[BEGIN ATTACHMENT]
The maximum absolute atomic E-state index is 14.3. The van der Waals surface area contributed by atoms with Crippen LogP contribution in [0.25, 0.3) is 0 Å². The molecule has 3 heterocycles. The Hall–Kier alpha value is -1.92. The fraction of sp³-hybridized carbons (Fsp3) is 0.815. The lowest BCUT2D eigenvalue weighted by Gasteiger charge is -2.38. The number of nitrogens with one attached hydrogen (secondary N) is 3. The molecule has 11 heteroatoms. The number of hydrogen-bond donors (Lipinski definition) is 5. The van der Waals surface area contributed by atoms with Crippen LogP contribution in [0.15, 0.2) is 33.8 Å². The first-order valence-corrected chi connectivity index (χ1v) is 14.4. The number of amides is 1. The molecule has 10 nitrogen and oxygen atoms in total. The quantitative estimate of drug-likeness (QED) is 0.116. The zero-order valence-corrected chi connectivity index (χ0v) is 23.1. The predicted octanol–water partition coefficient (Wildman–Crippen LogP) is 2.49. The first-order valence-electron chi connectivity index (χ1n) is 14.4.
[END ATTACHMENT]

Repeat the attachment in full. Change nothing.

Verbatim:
The maximum absolute atomic E-state index is 14.3. The van der Waals surface area contributed by atoms with Crippen LogP contribution in [0.25, 0.3) is 0 Å². The molecule has 3 heterocycles. The Hall–Kier alpha value is -1.92. The fraction of sp³-hybridized carbons (Fsp3) is 0.815. The lowest BCUT2D eigenvalue weighted by Gasteiger charge is -2.38. The number of nitrogens with one attached hydrogen (secondary N) is 3. The molecule has 11 heteroatoms. The number of hydrogen-bond donors (Lipinski definition) is 5. The van der Waals surface area contributed by atoms with Crippen LogP contribution in [0.15, 0.2) is 33.8 Å². The first-order valence-corrected chi connectivity index (χ1v) is 14.4. The number of amides is 1. The molecule has 10 nitrogen and oxygen atoms in total. The quantitative estimate of drug-likeness (QED) is 0.116. The zero-order valence-corrected chi connectivity index (χ0v) is 23.1. The predicted octanol–water partition coefficient (Wildman–Crippen LogP) is 2.49. The first-order valence-electron chi connectivity index (χ1n) is 14.4.